US Preschoolers Less Pudgy in Latest Sign of Falling Obesity - NBC 6 South Florida
National & International News
The day’s top national and international news

US Preschoolers Less Pudgy in Latest Sign of Falling Obesity

Obesity rates dropped steadily to about 14% in 2016 — the latest data available — from 16% in 2010

    processing...

    NEWSLETTERS

    US Preschoolers Less Pudgy in Latest Sign of Falling Obesity
    AP
    This April 3, 2018, file photo shows a closeup of a beam scale in New York. A study released on Tuesday, June 18, 2019, found U.S. preschoolers on government food aid have grown a little less pudgy, offering fresh evidence that previous signs of shrinking obesity weren’t a fluke.

    Preschoolers on government food aid have grown a little less pudgy, a U.S. study found, offering fresh evidence that previous signs of declining obesity rates weren't a fluke.

    Obesity rates dropped steadily to about 14% in 2016 — the latest data available — from 16% in 2010, the Centers for Disease Control and Prevention reported.

    "It gives us more hope that this is a real change," said Heidi Blanck, who heads obesity prevention at the CDC.

    The results were published Tuesday in the Journal of the American Medical Association.

    Explaining the Yield Curve Inversion with Gummy Candy

    [NATL] Explaining the Yield Curve Inversion with Gummy Candy

    A yield curve inversion has been a reliable predictor in a coming recession, but what exactly is a yield curve inversion? We explain... using gummy candy.

    (Published Wednesday, Aug. 14, 2019)

    The improvement affected youngsters ages 2 through 4 who receive food vouchers and other services in the federal Women, Infants and Children nutrition program. About 1 in 5 U.S. kids that age were enrolled in 2016.

    An earlier report involving program participants the same age found at least small declines in obesity in 18 states between 2008 and 2011. That was the first decline after years of increases that later plateaued, and researchers weren't sure if it was just a blip.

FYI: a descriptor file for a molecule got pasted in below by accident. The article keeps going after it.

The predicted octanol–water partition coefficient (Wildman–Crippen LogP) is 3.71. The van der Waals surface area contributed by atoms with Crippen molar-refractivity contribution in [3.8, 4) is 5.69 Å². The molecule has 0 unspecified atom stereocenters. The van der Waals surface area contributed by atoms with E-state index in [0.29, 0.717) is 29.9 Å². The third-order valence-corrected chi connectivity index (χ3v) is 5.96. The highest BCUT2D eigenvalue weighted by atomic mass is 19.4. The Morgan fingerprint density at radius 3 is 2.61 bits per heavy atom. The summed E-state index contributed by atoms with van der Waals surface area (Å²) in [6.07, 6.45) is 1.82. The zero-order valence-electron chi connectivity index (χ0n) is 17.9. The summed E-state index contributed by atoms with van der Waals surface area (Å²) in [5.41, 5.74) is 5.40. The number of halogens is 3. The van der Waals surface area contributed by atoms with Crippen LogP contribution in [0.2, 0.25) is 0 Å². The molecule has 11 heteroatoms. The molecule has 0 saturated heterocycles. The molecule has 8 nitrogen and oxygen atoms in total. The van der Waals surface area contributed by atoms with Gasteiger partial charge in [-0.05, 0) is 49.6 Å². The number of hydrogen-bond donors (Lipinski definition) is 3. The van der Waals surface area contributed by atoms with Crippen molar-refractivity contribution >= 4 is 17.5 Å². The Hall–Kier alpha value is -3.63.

Improvements in food options in that program including adding more fruits, vegetables and whole grains may have contributed to the back-to-back obesity declines, researchers said. Other data show obesity rates in 2016 were stable but similar, about 14 percent, for children aged 2 to 5 who were not enrolled in the program, Blanck noted.

    While too many U.S. children are still too heavy, the findings should be celebrated, said Dr. William Dietz, a former CDC obesity expert. "The changes are meaningful and substantial."

    Dietz said program changes that cut the amount of juice allowed and switched from high-fat to low-fat milk likely had the biggest impact. He estimated that amounted to an average of 9,000 fewer monthly calories per child.

    The American Academy of Pediatrics recommends low-fat milk for children. It also suggests kids should limit juice intake and choose fresh fruits instead.

    Bulletproof Backpack Sales Spike in Wake of Recent Shootings

    [NATL] Bulletproof Backpack Sales Spike During Back-to-School Season

    Do children need bulletproof backpacks as they head back to school? Many families say yes—sales of bulletproof backpacks, effective against handguns, have spiked by 200%, according to manufacturers. Child psychologists, however, say the bags can carry a mixed message for children. 

    (Published Wednesday, Aug. 14, 2019)

    Further reducing U.S. childhood obesity will require broader changes — such as encouraging families and day care centers to routinely serve fruits, vegetables and whole grains; and employers to extend parental leave to make breastfeeding easier for new mothers, said Maureen Black, a child development and nutrition specialist at the University of Maryland.

    Studies have shown breastfed infants are less likely than others to become obese later on.